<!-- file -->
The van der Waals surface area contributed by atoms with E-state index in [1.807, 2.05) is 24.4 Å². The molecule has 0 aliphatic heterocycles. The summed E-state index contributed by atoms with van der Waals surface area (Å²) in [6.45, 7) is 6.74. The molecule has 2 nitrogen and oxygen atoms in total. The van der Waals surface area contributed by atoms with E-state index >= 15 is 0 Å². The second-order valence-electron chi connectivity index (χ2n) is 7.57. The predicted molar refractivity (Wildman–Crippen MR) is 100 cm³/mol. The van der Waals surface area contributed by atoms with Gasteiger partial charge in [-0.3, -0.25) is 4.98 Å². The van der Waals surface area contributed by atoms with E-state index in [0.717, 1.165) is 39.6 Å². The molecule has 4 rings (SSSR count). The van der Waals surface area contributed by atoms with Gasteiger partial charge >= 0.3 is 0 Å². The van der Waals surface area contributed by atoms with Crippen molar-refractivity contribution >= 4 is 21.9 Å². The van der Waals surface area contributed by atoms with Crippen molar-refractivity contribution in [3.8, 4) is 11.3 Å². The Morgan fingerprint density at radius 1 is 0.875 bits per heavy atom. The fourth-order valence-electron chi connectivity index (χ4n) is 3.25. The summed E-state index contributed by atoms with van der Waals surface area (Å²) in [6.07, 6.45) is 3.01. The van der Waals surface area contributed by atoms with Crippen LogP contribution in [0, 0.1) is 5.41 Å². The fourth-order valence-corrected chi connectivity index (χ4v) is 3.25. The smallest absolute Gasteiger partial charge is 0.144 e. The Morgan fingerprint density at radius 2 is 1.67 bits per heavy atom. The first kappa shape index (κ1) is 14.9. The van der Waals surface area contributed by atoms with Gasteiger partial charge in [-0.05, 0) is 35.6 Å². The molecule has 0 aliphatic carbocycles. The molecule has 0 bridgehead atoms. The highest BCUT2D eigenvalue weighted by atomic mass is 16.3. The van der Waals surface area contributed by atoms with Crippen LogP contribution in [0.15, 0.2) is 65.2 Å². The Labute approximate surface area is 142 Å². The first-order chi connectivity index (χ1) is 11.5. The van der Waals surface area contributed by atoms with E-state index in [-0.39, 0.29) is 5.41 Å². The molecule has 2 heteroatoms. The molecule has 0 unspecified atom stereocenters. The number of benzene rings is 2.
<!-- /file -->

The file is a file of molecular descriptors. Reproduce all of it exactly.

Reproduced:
The van der Waals surface area contributed by atoms with E-state index in [1.807, 2.05) is 24.4 Å². The molecule has 0 aliphatic heterocycles. The summed E-state index contributed by atoms with van der Waals surface area (Å²) in [6.45, 7) is 6.74. The molecule has 2 nitrogen and oxygen atoms in total. The van der Waals surface area contributed by atoms with E-state index >= 15 is 0 Å². The second-order valence-electron chi connectivity index (χ2n) is 7.57. The predicted molar refractivity (Wildman–Crippen MR) is 100 cm³/mol. The van der Waals surface area contributed by atoms with Gasteiger partial charge in [-0.3, -0.25) is 4.98 Å². The van der Waals surface area contributed by atoms with E-state index in [0.717, 1.165) is 39.6 Å². The molecule has 4 rings (SSSR count). The van der Waals surface area contributed by atoms with Gasteiger partial charge >= 0.3 is 0 Å². The van der Waals surface area contributed by atoms with Crippen molar-refractivity contribution >= 4 is 21.9 Å². The van der Waals surface area contributed by atoms with Crippen molar-refractivity contribution in [3.8, 4) is 11.3 Å². The Morgan fingerprint density at radius 1 is 0.875 bits per heavy atom. The fourth-order valence-electron chi connectivity index (χ4n) is 3.25. The summed E-state index contributed by atoms with van der Waals surface area (Å²) in [6.07, 6.45) is 3.01. The van der Waals surface area contributed by atoms with Crippen LogP contribution in [0, 0.1) is 5.41 Å². The fourth-order valence-corrected chi connectivity index (χ4v) is 3.25. The smallest absolute Gasteiger partial charge is 0.144 e. The Morgan fingerprint density at radius 2 is 1.67 bits per heavy atom. The first kappa shape index (κ1) is 14.9. The van der Waals surface area contributed by atoms with Gasteiger partial charge in [-0.05, 0) is 35.6 Å². The molecule has 0 aliphatic carbocycles. The molecule has 0 bridgehead atoms. The highest BCUT2D eigenvalue weighted by atomic mass is 16.3. The van der Waals surface area contributed by atoms with Crippen LogP contribution in [0.15, 0.2) is 65.2 Å². The Labute approximate surface area is 142 Å². The first-order chi connectivity index (χ1) is 11.5. The van der Waals surface area contributed by atoms with E-state index in [-0.39, 0.29) is 5.41 Å². The molecule has 2 heteroatoms. The molecule has 0 unspecified atom stereocenters. The number of benzene rings is 2.